The difficulty in challenging an arbitral tribunal’s findings on the effect of decisions in earlier proceedings before Singapore’s court
Due to the complex nature of certain contracts or transactions, or because of the choices made by the parties, a dispute can be dealt with in more than one forum. If a decision is reached by the first forum, what effect could that decision have on the proceedings in the second forum? The Singapore Court of Appeal in BTN and another v BTP and another  SGCA 105 recently clarified this question with regards to arbitral proceedings with key implications for parties to such proceedings (see ‘Implications’ below).
The dispute arose from the acquisition of shareholdings in online travel agencies. BTN bought BTP’s and BTQ’s shares in companies owning the online agencies. The transaction was governed by a Share Purchase Agreement (SPA) with BTN. Pursuant to the SPA, both BTP and BTQ were to be employed by BTO, a BTN subsidiary based in Malaysia. The employment of BTP and BTQ was governed by Promoter Employment Agreements (PEAs) with BTO.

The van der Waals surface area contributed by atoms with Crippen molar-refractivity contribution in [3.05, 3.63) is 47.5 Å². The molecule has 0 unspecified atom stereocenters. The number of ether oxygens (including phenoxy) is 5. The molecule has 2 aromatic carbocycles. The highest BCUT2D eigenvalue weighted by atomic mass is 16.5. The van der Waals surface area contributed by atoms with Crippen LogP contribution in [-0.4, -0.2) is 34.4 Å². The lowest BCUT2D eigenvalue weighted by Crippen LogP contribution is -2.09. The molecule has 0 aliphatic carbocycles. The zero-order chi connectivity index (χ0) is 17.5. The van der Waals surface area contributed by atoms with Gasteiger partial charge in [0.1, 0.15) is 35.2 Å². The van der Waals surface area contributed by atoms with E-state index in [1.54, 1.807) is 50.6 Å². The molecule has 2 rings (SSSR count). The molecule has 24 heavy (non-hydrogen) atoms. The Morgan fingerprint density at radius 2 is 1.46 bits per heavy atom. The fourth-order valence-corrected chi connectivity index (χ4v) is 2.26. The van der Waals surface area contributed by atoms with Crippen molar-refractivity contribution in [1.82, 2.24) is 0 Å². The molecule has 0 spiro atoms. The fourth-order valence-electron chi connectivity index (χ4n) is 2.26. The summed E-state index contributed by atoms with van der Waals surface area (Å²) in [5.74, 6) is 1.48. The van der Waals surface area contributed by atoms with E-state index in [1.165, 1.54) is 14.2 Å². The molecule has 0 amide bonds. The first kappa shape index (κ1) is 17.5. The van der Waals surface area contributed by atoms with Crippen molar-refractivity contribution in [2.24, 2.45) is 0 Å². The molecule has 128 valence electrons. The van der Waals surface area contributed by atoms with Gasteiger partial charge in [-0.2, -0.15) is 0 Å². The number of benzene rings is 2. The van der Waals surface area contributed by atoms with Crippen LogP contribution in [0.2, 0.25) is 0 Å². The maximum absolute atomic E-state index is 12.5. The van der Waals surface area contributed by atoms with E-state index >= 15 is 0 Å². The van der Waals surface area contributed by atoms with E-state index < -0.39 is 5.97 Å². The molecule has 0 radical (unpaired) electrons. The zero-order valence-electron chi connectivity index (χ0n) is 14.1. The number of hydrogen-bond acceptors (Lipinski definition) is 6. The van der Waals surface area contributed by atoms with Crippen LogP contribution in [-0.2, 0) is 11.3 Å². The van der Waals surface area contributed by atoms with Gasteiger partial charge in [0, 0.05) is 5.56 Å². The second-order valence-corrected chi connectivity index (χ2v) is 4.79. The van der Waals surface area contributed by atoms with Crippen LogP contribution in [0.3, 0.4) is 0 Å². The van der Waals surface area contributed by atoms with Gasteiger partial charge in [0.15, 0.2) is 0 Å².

The dispute resolution clauses under the SPA and PEAs
The SPA provided for disputes to be resolved by arbitration under the rules of the Singapore International Arbitration Centre (SIAC) and seated in Singapore. The PEAs were governed by Malaysian law, and also provided for disputes to be resolved by arbitration according to the SIAC rules. In addition, the PEAs also had an exclusive jurisdiction clause (EJC) in favour of the Malaysian courts. The EJC was expressly made subject to the arbitration clause, meaning that if either party invoked arbitration the EJC would not take effect.